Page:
Time for action to slow Sidmouth cliff erosion

PUBLISHED: 19:49 27 February 2009 | UPDATED: 08:38 18 June 2010

RECENT dramatic cliff falls at Pennington Point have left the pathway linking Eastern Town with the rest of Sidmouth at risk.

RECENT dramatic cliff falls at Pennington Point have left the pathway linking Eastern Town with the rest of Sidmouth at risk.

Now, after more than a decade of surveys and discussions, the time has come for action, say Cliff Road residents and the Sidmouth Herald.

In 2002 one of four protection schemes was agreed by East Devon District Council, but rejected by English Nature, who felt it important to allow natural erosion to protect the cliff's fauna and flora.

Since its abandonment, there seems to have been little done to protect the cliffs, which have suffered serious erosion through 2008/9.

With the new threat to Hangar Path, Sidmouth County Councillor Stuart Hughes has asked district and county councils to look into ways of diverting it "as a matter of urgency."

He said: "If something isn't done to divert the path it will soon be closed."

He told Mark Williams, chief executive of EDDC: "It is in the interests of everyone living in Sidmouth and our local economy that Alma Bridge isn't closed."

"If the cliffs are not protected here the whole Port Royal development is at risk," warned Tony Miller of Cliff Road. "The main cause of frustration is nothing is happening."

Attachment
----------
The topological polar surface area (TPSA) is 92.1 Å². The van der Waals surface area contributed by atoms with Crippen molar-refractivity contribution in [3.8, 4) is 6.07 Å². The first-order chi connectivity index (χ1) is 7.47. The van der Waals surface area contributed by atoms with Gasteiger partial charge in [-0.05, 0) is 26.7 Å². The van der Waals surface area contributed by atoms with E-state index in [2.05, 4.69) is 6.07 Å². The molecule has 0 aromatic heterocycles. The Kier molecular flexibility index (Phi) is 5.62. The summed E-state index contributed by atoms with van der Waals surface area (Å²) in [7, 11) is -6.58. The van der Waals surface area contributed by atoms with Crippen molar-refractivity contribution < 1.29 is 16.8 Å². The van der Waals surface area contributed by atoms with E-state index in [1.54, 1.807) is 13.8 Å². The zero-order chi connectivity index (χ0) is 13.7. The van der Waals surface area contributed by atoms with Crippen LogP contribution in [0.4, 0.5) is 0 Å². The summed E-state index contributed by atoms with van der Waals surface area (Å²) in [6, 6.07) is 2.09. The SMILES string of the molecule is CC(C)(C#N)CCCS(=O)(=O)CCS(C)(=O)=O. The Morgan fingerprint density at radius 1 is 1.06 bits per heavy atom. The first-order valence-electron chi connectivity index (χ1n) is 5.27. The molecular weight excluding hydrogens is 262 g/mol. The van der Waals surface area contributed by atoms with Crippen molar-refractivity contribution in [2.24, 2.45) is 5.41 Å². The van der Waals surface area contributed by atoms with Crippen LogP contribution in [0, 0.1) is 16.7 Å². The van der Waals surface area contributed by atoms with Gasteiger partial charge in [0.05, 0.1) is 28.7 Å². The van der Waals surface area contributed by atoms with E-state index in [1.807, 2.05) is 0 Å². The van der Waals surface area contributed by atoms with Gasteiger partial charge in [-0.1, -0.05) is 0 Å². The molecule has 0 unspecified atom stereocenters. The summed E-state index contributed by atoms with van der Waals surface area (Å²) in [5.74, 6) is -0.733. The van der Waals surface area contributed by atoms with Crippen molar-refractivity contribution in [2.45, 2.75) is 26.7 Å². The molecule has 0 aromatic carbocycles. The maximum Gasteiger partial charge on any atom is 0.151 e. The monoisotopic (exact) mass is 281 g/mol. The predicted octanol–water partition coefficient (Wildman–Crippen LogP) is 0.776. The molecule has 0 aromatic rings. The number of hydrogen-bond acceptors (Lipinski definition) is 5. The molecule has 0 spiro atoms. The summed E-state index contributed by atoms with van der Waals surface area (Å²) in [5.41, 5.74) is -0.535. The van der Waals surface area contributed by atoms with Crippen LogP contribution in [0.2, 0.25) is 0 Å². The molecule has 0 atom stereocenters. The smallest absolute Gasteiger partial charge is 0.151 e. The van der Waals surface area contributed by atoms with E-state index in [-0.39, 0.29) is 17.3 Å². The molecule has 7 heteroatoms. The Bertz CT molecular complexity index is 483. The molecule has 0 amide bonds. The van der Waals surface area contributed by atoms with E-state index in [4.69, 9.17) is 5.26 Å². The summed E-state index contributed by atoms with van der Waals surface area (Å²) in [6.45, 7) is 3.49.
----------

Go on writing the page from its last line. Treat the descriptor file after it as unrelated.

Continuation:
Residents fear continuing falls will threaten the whole of Sidmouth, not just their homes.

Salcombe Hill Association, chaired by Peter Hand, has been fighting for more than a decade to secure coastal protection works.

Mr Hand said: "The number of walkers has increased dramatically. If the path is closed walkers will have to go down Salcombe Hill and will then go along All Saints Road and carry on.

"There is a great danger the town will lose revenue."

He said residents, who have re-named Pennington Point Pennington Cove, were concerned at how long it was taking to okay emergency works to protect the cliffs and River Sid.

"The only flowers you can see are those that have fallen out of my garden." said Cliff Road resident Martin Macinerny, who has lost 12 metres of land over the years.

"If any district councillors walk across the bridge they walk into a substantially built-up part of Sidmouth, more built up than the equivalent western side."

Residents planned to attend next week's EDDC executive board meeting to hear how its joint discussions with other interested parties, such as South West Water, National Trust, DCC and the Environment Agency, had progressed, but the report has been delayed until April.

A council spokesman said a new statement about the cliffs would be issued "within the next week or so" as soon as these talks, which follow a study by consultants, were complete.

A spokeswoman for South West Water, which has a sewage pumping station based at the River Sid, said it was confident it was protected from coastal erosion "for many years to come.


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